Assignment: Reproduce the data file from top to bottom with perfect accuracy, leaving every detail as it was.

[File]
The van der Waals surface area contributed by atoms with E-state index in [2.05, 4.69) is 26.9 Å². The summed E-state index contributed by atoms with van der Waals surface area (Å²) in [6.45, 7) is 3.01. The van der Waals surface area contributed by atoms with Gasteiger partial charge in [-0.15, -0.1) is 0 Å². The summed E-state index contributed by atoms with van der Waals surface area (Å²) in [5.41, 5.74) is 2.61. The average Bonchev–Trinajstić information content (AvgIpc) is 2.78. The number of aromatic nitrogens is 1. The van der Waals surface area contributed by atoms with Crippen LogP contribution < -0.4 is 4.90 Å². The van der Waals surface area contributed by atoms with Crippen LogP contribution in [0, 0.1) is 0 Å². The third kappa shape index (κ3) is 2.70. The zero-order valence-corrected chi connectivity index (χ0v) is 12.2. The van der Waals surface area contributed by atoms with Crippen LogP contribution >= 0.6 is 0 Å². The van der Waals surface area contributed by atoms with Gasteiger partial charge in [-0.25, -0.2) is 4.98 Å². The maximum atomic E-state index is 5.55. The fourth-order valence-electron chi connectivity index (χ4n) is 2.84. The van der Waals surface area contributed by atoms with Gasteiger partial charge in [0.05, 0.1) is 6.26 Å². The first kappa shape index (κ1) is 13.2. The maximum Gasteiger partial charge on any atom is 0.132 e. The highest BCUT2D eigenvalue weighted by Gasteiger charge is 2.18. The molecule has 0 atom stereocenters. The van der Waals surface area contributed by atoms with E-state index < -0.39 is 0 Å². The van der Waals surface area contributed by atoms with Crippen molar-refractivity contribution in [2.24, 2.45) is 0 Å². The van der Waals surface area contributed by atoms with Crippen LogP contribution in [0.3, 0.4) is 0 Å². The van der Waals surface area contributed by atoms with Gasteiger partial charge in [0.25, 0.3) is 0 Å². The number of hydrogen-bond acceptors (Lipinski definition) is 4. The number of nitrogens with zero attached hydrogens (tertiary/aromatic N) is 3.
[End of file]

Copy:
The van der Waals surface area contributed by atoms with E-state index in [2.05, 4.69) is 26.9 Å². The summed E-state index contributed by atoms with van der Waals surface area (Å²) in [6.45, 7) is 3.01. The van der Waals surface area contributed by atoms with Gasteiger partial charge in [-0.15, -0.1) is 0 Å². The summed E-state index contributed by atoms with van der Waals surface area (Å²) in [5.41, 5.74) is 2.61. The average Bonchev–Trinajstić information content (AvgIpc) is 2.78. The number of aromatic nitrogens is 1. The van der Waals surface area contributed by atoms with Crippen LogP contribution < -0.4 is 4.90 Å². The van der Waals surface area contributed by atoms with Crippen LogP contribution in [0, 0.1) is 0 Å². The third kappa shape index (κ3) is 2.70. The zero-order valence-corrected chi connectivity index (χ0v) is 12.2. The van der Waals surface area contributed by atoms with Crippen LogP contribution >= 0.6 is 0 Å². The van der Waals surface area contributed by atoms with Gasteiger partial charge in [-0.25, -0.2) is 4.98 Å². The maximum atomic E-state index is 5.55. The fourth-order valence-electron chi connectivity index (χ4n) is 2.84. The van der Waals surface area contributed by atoms with Gasteiger partial charge in [0.05, 0.1) is 6.26 Å². The first kappa shape index (κ1) is 13.2. The maximum Gasteiger partial charge on any atom is 0.132 e. The highest BCUT2D eigenvalue weighted by Gasteiger charge is 2.18. The molecule has 0 atom stereocenters. The van der Waals surface area contributed by atoms with E-state index < -0.39 is 0 Å². The van der Waals surface area contributed by atoms with Crippen molar-refractivity contribution in [2.24, 2.45) is 0 Å². The van der Waals surface area contributed by atoms with Crippen LogP contribution in [0.3, 0.4) is 0 Å². The van der Waals surface area contributed by atoms with Gasteiger partial charge in [0.25, 0.3) is 0 Å². The number of hydrogen-bond acceptors (Lipinski definition) is 4. The number of nitrogens with zero attached hydrogens (tertiary/aromatic N) is 3.